Who's Emma Crawford?
Emma Crawford. If you’ve spent any time around Manitou Springs during the fall, odds are you’ve heard that name a time or two. With events like the Emma Crawford Coffin Race and The Miramont Castle Museum’s Victorian Wake centered around her, she’s become a Halloween icon and tradition among locals. But who was she? And why do we make such a fuss over her?
100 years ago a young woman named Emma Crawford ventured to beautiful Colorado in hopes for relief and the possibility of a cure for her tuberculosis. Many believed that the combination of fresh air, year-round sunshine, low humidity and the higher elevations provided relief from the symptoms of the disease. At one point in the 1900’s one third of the population of Colorado were believed to be here for tuberculosis. Emma sought the same relief. She came to Manitou Springs because of the legend of the many healing waters from natural springs located all around the town.
Upon moving to Manitou, her health began to take a a positive turn. It seemed like crisp, mountain air really did have healing powers. She spent her days in preparation for her upcoming nuptials to fiancé, William Hildebrand. Things were looking up!
Emma had always had a fascination with Red Mountain, Manitou Springs and strong desire to climb it. Her family knew she was too frail to take on such a feat but she was determined.One day, against the wishes of her family and fiancé, she climbed to the top . As she reached the summit, she tied a red scarf around a tree to mark her efforts. She loved the mountain so much she decided that she wanted to be buried there when she dies.
Eventually, Emma succumbed to her illness and died before she was able to wed. Remembering her final wish, William took 12 men and ventured up to the top of Red Mountain to bury his bride.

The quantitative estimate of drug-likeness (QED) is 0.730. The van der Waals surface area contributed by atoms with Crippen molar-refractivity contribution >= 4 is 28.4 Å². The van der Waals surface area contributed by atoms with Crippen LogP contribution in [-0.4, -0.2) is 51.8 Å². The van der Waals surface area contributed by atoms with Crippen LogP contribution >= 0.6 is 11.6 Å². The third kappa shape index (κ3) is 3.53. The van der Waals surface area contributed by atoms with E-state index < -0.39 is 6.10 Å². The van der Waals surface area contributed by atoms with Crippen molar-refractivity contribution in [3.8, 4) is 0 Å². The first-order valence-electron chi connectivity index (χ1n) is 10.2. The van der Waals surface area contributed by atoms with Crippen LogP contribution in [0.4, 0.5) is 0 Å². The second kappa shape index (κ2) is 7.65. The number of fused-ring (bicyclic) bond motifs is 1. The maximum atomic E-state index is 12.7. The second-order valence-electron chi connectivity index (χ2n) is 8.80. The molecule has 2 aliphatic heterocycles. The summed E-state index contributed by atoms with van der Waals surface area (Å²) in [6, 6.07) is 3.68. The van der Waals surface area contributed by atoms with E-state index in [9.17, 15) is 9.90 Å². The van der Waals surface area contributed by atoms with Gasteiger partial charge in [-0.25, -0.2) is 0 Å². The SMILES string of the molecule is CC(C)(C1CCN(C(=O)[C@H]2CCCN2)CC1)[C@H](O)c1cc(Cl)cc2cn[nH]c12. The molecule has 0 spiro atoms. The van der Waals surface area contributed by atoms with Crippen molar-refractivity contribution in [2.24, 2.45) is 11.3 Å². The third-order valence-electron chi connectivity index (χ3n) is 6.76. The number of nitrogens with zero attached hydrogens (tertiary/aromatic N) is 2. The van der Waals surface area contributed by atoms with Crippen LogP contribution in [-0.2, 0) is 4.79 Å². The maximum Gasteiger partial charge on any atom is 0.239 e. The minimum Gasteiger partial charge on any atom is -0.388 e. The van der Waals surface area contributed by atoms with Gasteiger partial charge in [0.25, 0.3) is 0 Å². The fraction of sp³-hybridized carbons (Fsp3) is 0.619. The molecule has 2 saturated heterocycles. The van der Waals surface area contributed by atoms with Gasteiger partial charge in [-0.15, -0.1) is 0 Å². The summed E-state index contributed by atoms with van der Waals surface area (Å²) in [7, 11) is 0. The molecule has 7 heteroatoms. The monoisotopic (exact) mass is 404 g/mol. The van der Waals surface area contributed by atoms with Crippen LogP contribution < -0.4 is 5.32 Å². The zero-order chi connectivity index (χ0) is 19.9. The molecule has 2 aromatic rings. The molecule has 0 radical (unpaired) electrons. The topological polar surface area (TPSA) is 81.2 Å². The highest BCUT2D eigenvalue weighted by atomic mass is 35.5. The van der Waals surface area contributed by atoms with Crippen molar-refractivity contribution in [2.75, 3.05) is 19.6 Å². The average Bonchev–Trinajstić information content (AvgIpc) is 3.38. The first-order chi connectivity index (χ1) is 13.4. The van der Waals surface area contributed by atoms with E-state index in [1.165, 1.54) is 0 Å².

Some years later, Manitou Springs experienced a torrential rain storm. Much of the mountain side was washed away in the rain, including Emma’s coffin. Her coffin raced its way down the mountain and into town. It was discovered by a couple of boys playing in Ruxton Canyon.
Emma was “reburied” in Crystal Valley Cemetery where a headstone marks her story. To this day, no one is sure what happened to her actual remains.
Every year locals come together to celebrate the infamous tale of Emma Crawford through the Emma Crawford Wake and Coffin Races.
EMMA CRAWFORD'S WAKE
Father Jean Baptist Francolon and his mother Marie have graciously offered to open their magnificent home, Miramont Castle, for Emma´s wake. Many of her friends that she had met on her travels are making plans to attend on Friday, October 24th. Some of the more notable are Dr. and Mrs. William Bell, Dr. and Mrs. Isaac Davis, and, of course, Father Francolon and his mother, Madam Marie Francolon. Actors portraying these characters great you as you walk into the vignette and learn about victorian superstitions and their traditional mourning process. After you have said your goodbyes to dear Emma, head to the Great Hall for a generous buffet dinner. This year also includes a horse-drawn, victorian hearse and fireworks! Reservations are required and filling up fast. So, call and make your reservations today! (719) 685-1011
THE EMMA CRAWFORD COFFIN RACE
Spooky fun for the whole family! This festival lines the streets of Manitou Springs with thousands of spectators cheering on 50 coffin teams racing down Manitou Avenue. Attendees come from all over the country to experience this internationally acclaimed event. The races are preceded by the parade of coffins and antique hearses. This event is a great kick-off to Halloween and fun for the whole family. Come to Manitou Springs on Saturday, October 24th from 12 pm-3 pm and experience one of the Pikes Peak Regions quirkiest traditions.
Whether you come to pay your respects, learn some history, or race through the town, this weekend is sure to be a highlight in this spooky season! Share your pictures of the event with us on Facebook and follow us on Instagram and Twitter!